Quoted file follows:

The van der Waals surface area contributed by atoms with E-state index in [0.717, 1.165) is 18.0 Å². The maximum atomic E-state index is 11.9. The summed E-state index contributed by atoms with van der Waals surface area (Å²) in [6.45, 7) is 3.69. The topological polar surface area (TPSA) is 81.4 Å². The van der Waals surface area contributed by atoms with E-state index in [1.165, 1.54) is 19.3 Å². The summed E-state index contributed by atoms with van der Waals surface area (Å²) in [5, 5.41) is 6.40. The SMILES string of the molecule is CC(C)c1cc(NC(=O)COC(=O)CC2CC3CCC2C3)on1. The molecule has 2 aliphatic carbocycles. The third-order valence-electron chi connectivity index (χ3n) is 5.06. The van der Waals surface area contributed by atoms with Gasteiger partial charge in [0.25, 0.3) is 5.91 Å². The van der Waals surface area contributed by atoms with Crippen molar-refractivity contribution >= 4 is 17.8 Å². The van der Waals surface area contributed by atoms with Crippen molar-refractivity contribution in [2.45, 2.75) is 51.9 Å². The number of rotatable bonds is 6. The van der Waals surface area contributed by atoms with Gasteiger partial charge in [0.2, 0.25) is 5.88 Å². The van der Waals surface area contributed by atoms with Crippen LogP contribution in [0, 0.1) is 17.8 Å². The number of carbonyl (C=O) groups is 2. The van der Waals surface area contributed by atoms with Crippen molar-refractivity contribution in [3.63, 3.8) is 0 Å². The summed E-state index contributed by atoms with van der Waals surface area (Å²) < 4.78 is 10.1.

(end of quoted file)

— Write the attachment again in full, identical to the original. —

The van der Waals surface area contributed by atoms with E-state index in [0.717, 1.165) is 18.0 Å². The maximum atomic E-state index is 11.9. The summed E-state index contributed by atoms with van der Waals surface area (Å²) in [6.45, 7) is 3.69. The topological polar surface area (TPSA) is 81.4 Å². The van der Waals surface area contributed by atoms with E-state index in [1.165, 1.54) is 19.3 Å². The summed E-state index contributed by atoms with van der Waals surface area (Å²) in [5, 5.41) is 6.40. The SMILES string of the molecule is CC(C)c1cc(NC(=O)COC(=O)CC2CC3CCC2C3)on1. The molecule has 2 aliphatic carbocycles. The third-order valence-electron chi connectivity index (χ3n) is 5.06. The van der Waals surface area contributed by atoms with Gasteiger partial charge in [0.25, 0.3) is 5.91 Å². The van der Waals surface area contributed by atoms with Crippen molar-refractivity contribution >= 4 is 17.8 Å². The van der Waals surface area contributed by atoms with Crippen molar-refractivity contribution in [2.45, 2.75) is 51.9 Å². The number of rotatable bonds is 6. The van der Waals surface area contributed by atoms with Gasteiger partial charge in [0.2, 0.25) is 5.88 Å². The van der Waals surface area contributed by atoms with Crippen LogP contribution in [0, 0.1) is 17.8 Å². The number of carbonyl (C=O) groups is 2. The van der Waals surface area contributed by atoms with Crippen molar-refractivity contribution in [3.63, 3.8) is 0 Å². The summed E-state index contributed by atoms with van der Waals surface area (Å²) < 4.78 is 10.1.